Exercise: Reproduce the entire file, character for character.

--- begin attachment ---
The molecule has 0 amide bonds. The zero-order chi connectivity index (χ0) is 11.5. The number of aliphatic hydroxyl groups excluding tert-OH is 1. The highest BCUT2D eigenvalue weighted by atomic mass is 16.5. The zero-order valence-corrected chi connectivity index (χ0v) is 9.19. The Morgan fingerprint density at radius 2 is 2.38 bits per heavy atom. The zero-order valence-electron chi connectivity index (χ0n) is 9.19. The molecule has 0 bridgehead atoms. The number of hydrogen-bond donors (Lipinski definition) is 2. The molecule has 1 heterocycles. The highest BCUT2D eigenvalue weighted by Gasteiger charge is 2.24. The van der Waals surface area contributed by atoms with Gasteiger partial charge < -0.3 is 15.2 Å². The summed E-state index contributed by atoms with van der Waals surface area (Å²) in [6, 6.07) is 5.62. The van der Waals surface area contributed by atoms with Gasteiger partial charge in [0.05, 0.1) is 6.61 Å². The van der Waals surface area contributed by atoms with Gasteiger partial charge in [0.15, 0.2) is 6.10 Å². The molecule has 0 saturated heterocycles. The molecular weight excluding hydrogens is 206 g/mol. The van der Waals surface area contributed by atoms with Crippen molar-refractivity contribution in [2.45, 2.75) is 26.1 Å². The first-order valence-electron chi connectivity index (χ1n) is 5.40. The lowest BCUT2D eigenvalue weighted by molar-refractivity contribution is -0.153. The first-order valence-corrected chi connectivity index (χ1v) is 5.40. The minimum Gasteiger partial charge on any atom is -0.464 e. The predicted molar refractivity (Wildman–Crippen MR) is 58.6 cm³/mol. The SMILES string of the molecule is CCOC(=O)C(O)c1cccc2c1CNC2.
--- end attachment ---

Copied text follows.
The molecule has 0 amide bonds. The zero-order chi connectivity index (χ0) is 11.5. The number of aliphatic hydroxyl groups excluding tert-OH is 1. The highest BCUT2D eigenvalue weighted by atomic mass is 16.5. The zero-order valence-corrected chi connectivity index (χ0v) is 9.19. The Morgan fingerprint density at radius 2 is 2.38 bits per heavy atom. The zero-order valence-electron chi connectivity index (χ0n) is 9.19. The molecule has 0 bridgehead atoms. The number of hydrogen-bond donors (Lipinski definition) is 2. The molecule has 1 heterocycles. The highest BCUT2D eigenvalue weighted by Gasteiger charge is 2.24. The van der Waals surface area contributed by atoms with Gasteiger partial charge < -0.3 is 15.2 Å². The summed E-state index contributed by atoms with van der Waals surface area (Å²) in [6, 6.07) is 5.62. The van der Waals surface area contributed by atoms with Gasteiger partial charge in [0.05, 0.1) is 6.61 Å². The van der Waals surface area contributed by atoms with Gasteiger partial charge in [0.15, 0.2) is 6.10 Å². The molecule has 0 saturated heterocycles. The molecular weight excluding hydrogens is 206 g/mol. The van der Waals surface area contributed by atoms with Crippen molar-refractivity contribution in [2.45, 2.75) is 26.1 Å². The first-order valence-electron chi connectivity index (χ1n) is 5.40. The lowest BCUT2D eigenvalue weighted by molar-refractivity contribution is -0.153. The first-order valence-corrected chi connectivity index (χ1v) is 5.40. The minimum Gasteiger partial charge on any atom is -0.464 e. The predicted molar refractivity (Wildman–Crippen MR) is 58.6 cm³/mol. The SMILES string of the molecule is CCOC(=O)C(O)c1cccc2c1CNC2.